Phetlhu said his student debt accumulated when he decided to pursue a postgraduate qualification, since NSFAS does not fund postgraduate courses. In 2020, during the Covid-19 pandemic, he resigned from work, which was his only source of funding for his postgraduate studies, because the pressure of studying and working under the burden of debt was too much. He owes money to Wits University, which he is paying off in instalments, and is working on an arrangement with UCT to pay off his debt there.

Phetlhu said the government needed to create sustainable solutions for student debt to ensure people have fair and equal access to tertiary education.

As of 2022, at least 120,000 students were barred from graduating because they collectively owed universities R7-billion. This is according to Linda Meyer, director for operations and sector support at Universities South Africa (USAf), who was speaking during a meeting of the parliamentary Portfolio Committee on Higher Education, Science and Technology in March that year.

No solution in sight

In 2016, NSFAS announced it had cleared the historical debts of all students who qualified for its funding and had studied between 2013 and 2015. At the time, the historical debt amounted to R2.543-billion.

When former president Jacob Zuma made his free education announcement in December 2017, he said historical debt would be further dealt with by NSFAS and the Department of Higher Education and Training.

But instead the student debt crisis had ballooned to more than R16.5-billion, Higher Education Minister Blade Nzimande said last month.

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At the end of 2022, the Department of Higher Education and Training was in discussion with private banks about the possibility of a loan scheme supported by government guarantees to help students fund their studies.

Commenting on this initiative, Mateboho Green, manager of corporate communication at USAf, said: “As part of its submission to the Heher Commission in late 2016, USAf proposed a range of funding options, including one that suggested combining state resources for the poorest of the poor and private sector-backed study loans to students in the missing middle.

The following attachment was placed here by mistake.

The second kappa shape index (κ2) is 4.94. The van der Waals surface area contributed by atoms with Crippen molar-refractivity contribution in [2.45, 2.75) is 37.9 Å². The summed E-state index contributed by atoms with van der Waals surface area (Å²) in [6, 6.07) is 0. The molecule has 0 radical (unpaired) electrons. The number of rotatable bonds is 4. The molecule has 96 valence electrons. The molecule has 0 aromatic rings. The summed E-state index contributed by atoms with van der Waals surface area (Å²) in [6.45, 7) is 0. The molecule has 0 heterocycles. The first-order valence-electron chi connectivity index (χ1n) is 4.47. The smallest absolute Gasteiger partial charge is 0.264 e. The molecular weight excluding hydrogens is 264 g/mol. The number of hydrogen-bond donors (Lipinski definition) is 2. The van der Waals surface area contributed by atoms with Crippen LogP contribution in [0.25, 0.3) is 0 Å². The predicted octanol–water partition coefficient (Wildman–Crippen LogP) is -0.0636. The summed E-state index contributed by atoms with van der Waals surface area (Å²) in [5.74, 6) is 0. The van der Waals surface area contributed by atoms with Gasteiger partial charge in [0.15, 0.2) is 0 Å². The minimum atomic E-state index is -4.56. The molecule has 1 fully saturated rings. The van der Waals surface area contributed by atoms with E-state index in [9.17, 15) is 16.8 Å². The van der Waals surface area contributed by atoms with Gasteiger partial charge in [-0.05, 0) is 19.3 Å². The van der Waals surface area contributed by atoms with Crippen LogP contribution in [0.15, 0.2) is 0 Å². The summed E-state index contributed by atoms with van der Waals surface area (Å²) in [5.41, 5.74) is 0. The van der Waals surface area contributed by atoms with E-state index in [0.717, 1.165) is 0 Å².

“The Heher Commission recommendations fell away when [Zuma] announced a fee-free higher education system… [This] changed the NSFAS model from the then loan scheme to the full bursaries scheme that it is today.”

Wits University students flee teargas and stun grenades during the #FeesMustFall protests in Johannesburg on 4 October 2016. (Photo: Gallo Images / Beeld / Felix Dlangamandla)

Green added: “Since 2020, we have witnessed state bursaries being artificially sustained as the [department] has tended to make up for shortfalls in the NSFAS funding. That makes the long-term sustainability of the 2017 solution a major concern to USAf, which therefore looks to the state to identify alternative and more sustainable funding mechanisms for the future.”

Green said USAf was still waiting for Nzimande to announce what funding model the state would be putting forward for the long-term sustainability of the higher education sector. This was after USAf had been in consultation with a ministerial task team over the past two years. She added that a comprehensive and sustainable funding model that includes loan and bursary components for the so-called missing middle would be the answer to the student debt crisis.

An associate professor at Wits University, William Gumede, argues that private financial institutions should fund all students with loans underwritten by the state. He says loan repayments should be structured over the lifetime of recipients and tailored to their income after graduating.

“No student with outstanding debts should be prevented from receiving their academic results, graduating or seeking employment,” added Gumede. DM168

This story first appeared in our weekly Daily Maverick 168 newspaper, which is available countrywide for R25.


Comments - Please in order to comment.

  • Johan Buys says:

    I am so tired of this. Former prisoner zuma in one his last floaters left behind free university for all. People might think in the bad old days the whiteys had it good. I started work with just under five years worth of my starting salary as student debt. Yes my salary shot up because I was an articled slave at first. Yet, how do these kids think life works out?

    You chill for 5y at varsity for free to finish you 3y Political Science degree with academic and accommodation paid with an allowance and then roam off to the high paid job?

    • Jane Crankshaw says:

      Agree with every comment you’ve made….unrealistic expectations have been created by the ANC at the same time that education standards have dropped to the lowest common denominator under the same ANC….it’s amazing that educated people still think that “freedom” means getting things for free!” In the good old days, students worked two or three really crap jobs to pay off their student debt and university on campus accommodation was not trashed to the extent it became unliveable! Nothing wrong with the institutions, only the students!